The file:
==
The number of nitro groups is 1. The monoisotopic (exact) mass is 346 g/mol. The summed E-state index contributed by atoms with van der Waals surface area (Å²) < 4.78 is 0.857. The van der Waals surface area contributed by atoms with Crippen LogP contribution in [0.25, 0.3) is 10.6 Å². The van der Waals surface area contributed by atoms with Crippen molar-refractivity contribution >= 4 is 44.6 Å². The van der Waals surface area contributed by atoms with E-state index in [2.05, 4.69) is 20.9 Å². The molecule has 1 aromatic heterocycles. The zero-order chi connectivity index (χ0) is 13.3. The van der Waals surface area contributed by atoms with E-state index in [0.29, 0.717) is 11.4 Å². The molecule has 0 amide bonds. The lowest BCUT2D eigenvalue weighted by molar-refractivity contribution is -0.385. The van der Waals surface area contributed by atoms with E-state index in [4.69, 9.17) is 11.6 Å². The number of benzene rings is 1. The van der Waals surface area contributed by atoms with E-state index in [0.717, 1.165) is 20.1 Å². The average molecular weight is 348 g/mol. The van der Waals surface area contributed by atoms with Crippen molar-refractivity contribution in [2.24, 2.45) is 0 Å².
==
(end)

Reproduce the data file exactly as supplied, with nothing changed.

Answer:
The number of nitro groups is 1. The monoisotopic (exact) mass is 346 g/mol. The summed E-state index contributed by atoms with van der Waals surface area (Å²) < 4.78 is 0.857. The van der Waals surface area contributed by atoms with Crippen LogP contribution in [0.25, 0.3) is 10.6 Å². The van der Waals surface area contributed by atoms with Crippen molar-refractivity contribution >= 4 is 44.6 Å². The van der Waals surface area contributed by atoms with E-state index in [2.05, 4.69) is 20.9 Å². The molecule has 1 aromatic heterocycles. The zero-order chi connectivity index (χ0) is 13.3. The van der Waals surface area contributed by atoms with E-state index in [0.29, 0.717) is 11.4 Å². The molecule has 0 amide bonds. The lowest BCUT2D eigenvalue weighted by molar-refractivity contribution is -0.385. The van der Waals surface area contributed by atoms with E-state index in [4.69, 9.17) is 11.6 Å². The number of benzene rings is 1. The van der Waals surface area contributed by atoms with E-state index in [0.717, 1.165) is 20.1 Å². The average molecular weight is 348 g/mol. The van der Waals surface area contributed by atoms with Crippen molar-refractivity contribution in [2.24, 2.45) is 0 Å².